Astronomy students and faculty present at national astronomy conference

Students and faculty presented at the four-day, 243rd American Astronomical Society meeting in New Orleans.

Three Elon undergraduates and three Elon faculty recently attended the 243rd American Astronomical Society meeting, evidence of Elon’s budding astrophysics and astronomy program.

The annual American Astronomical Society (AAS) meeting attracts over 3,000 students, post-docs and faculty to discuss the latest astronomy research and teaching pedagogy. In addition, the event features world-renowned plenary speakers, job opportunities, space exhibits and graduate school representatives.

Sam DiRenzo, senior astronomy major, presenting her Chambliss qualifying iPoster.

The conference featured innovative iPosters that allow students to expand upon traditional research posters by including electronic content like hyperlinks, high-resolution images and videos. Ths year two students presented iPosters, which undergo a peer review process before acceptance.

Sam DiRenzo ’24, an astronomy major and Glen Raven Scholar, showcased her research on using multi-wavelength observations to find active intermediate-mass black holes (IMBHs) in dwarf galaxies. DiRenzo qualified for the prestigious Chambliss Competition, which only included 15% of participants. Jordan Wels, senior physics major and Lumen Scholar, presented his research about incorporating galaxy scaling relations into simulations of IMBHs, which attracted the attention of leading researchers.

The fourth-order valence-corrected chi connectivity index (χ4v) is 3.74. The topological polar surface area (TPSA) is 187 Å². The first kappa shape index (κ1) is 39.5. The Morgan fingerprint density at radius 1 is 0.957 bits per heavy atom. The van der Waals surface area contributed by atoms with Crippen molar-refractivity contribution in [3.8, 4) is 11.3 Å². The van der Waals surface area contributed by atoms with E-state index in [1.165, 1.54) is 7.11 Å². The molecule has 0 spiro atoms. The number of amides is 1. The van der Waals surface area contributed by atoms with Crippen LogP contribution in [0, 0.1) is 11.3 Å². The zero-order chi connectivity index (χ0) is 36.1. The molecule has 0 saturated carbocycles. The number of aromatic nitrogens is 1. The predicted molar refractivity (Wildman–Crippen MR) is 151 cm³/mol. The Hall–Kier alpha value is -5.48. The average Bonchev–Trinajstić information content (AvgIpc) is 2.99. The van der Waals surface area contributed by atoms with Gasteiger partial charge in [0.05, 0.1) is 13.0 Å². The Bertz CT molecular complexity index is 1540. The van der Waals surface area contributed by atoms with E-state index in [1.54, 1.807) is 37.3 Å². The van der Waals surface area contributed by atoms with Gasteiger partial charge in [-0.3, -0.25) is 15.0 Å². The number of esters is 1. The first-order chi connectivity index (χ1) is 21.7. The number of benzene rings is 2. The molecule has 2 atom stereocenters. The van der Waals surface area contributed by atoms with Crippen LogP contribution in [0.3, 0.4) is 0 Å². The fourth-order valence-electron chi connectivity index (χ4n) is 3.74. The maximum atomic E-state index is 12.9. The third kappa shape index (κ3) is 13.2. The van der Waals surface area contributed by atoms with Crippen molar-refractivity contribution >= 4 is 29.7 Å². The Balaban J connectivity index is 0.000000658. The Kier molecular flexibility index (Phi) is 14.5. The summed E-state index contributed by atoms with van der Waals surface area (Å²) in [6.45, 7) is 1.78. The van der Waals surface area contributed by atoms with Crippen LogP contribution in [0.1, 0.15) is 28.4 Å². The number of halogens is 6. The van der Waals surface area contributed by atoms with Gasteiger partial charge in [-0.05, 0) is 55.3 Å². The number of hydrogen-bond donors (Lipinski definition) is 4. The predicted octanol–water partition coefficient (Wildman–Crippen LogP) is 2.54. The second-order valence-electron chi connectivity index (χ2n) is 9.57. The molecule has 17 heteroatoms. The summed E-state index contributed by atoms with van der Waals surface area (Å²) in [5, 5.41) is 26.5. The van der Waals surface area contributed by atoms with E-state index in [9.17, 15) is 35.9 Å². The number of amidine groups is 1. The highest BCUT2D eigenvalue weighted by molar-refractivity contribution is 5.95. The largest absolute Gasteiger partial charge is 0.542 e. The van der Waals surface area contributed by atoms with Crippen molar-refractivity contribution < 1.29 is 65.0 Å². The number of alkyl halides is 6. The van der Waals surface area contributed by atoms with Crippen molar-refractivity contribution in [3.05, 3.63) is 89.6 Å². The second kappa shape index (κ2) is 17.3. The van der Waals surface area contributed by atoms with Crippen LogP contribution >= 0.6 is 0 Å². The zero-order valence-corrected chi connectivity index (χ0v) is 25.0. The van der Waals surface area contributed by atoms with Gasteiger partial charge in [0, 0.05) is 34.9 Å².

Professor of Astrophysics Tony Crider spoke during a special session dedicated to new and emerging technologies for astronomy education. Crider presented on integrating augmented and mixed reality into undergraduate astronomy labs. He then joined other speakers in the session for a panel discussion focusing on artificial intelligence in the college classroom.

Associate Professor of Astrophysics Chris Richardson gave a research presentation on dwarf galaxies enabled by the Transatlantic Partnership Grant through the FACE Foundation. Professor Claudine Moreau mentored astronomy major Morgan Micharski ’26 as they learned more about merging their interests in astronomy and chemistry.